Andrew Allentuck

Monday, August 13, 2001


When I Grow Up I'm Going to Be a Millionaire: A Children's Guide to Mutual Funds
by Ted Lea
Trafford, 45 pages

Should kids buy mutual funds, as Ted Lea advocates? Well, first of all, they can't because, say securities regulators, they have to be 18 years old. But even if they could, should they? No, not necessarily. Say that a lad at the tender age of 5, to whom this dialogue is read, suddenly demands that daddy buy him some units of an average Canadian equity fund. If there is a single contribution of $10,000 and the fund stagnates, which is the best thing one can say of the present market (and the forecast for the immediate future, according to many economists), then, after 13 years of management fees eroding capital at, say, 2.5% per year, our lad will have only 70% of his stake left. And that's if he avoided paying a front sales load.

But maybe he should buy; after all, stock markets don't stagnate forever. Mr. Lea says that mutual funds are safer than individual stocks "because the companies that run the mutual funds have women and men working for them, and all these people do is go around checking out companies to see if they will make money. So they know everything they can about the company....and how healthy the company is."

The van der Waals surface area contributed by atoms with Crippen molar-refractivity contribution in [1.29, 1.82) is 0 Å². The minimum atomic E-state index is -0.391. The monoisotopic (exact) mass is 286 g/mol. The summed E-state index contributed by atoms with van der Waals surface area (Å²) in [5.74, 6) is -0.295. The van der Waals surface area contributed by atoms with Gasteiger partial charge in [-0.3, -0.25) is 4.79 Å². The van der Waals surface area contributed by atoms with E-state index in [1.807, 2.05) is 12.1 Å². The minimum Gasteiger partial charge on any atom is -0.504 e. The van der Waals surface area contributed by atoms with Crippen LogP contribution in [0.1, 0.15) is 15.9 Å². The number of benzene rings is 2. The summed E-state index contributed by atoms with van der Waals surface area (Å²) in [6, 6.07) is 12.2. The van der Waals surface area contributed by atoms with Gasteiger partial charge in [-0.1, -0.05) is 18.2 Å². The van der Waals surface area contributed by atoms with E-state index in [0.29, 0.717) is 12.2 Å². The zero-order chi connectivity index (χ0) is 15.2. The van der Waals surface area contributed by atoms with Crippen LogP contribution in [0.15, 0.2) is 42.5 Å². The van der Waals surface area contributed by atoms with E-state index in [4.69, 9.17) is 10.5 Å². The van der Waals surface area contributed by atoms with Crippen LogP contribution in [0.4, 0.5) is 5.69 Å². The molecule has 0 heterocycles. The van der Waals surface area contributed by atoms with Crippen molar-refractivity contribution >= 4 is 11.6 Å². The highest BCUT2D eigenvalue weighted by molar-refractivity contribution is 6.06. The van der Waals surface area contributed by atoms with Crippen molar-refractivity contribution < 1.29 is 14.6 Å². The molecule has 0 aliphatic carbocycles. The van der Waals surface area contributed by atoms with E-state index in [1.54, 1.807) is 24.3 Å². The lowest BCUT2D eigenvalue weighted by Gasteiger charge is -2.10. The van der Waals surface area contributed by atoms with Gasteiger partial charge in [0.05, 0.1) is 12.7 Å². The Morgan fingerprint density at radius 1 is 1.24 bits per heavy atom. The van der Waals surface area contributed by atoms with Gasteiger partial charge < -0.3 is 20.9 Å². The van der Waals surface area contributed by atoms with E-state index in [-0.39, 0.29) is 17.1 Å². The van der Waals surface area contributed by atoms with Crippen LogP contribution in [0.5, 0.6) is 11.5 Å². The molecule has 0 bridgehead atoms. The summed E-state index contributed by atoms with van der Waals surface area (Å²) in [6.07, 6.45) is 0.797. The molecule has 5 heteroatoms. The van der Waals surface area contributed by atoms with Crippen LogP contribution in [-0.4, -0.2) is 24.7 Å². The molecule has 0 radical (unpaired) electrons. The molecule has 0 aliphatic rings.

Now let's have a reality check: Most Canadian equity funds and almost all Canadian bond funds fail to perform as well as their indices.. There is no evidence that active management of the sort Mr. Lea describes pays for itself in narrowly defined asset classes. The advice that mutual funds are less risky than single stocks is true, not because managers who pick stocks know what they are doing, but because funds tend to be diversified. The more diversified, the lower the risk. But short term risk in funds is immense, a point that Mr. Lea does not stress. Perhaps his tyro investors would not like to carry short term losses in pursuit of long term gains.

This is a book that a parent can read to a child as a made up dialogue. With caveats that children are excluded from owning volatile securities for their own good and that managed Canadian equity and bond mutual funds tend not to earn their management fees over periods of 10 to 15 years or more, this book is a modest introduction to investing at a level children can understand.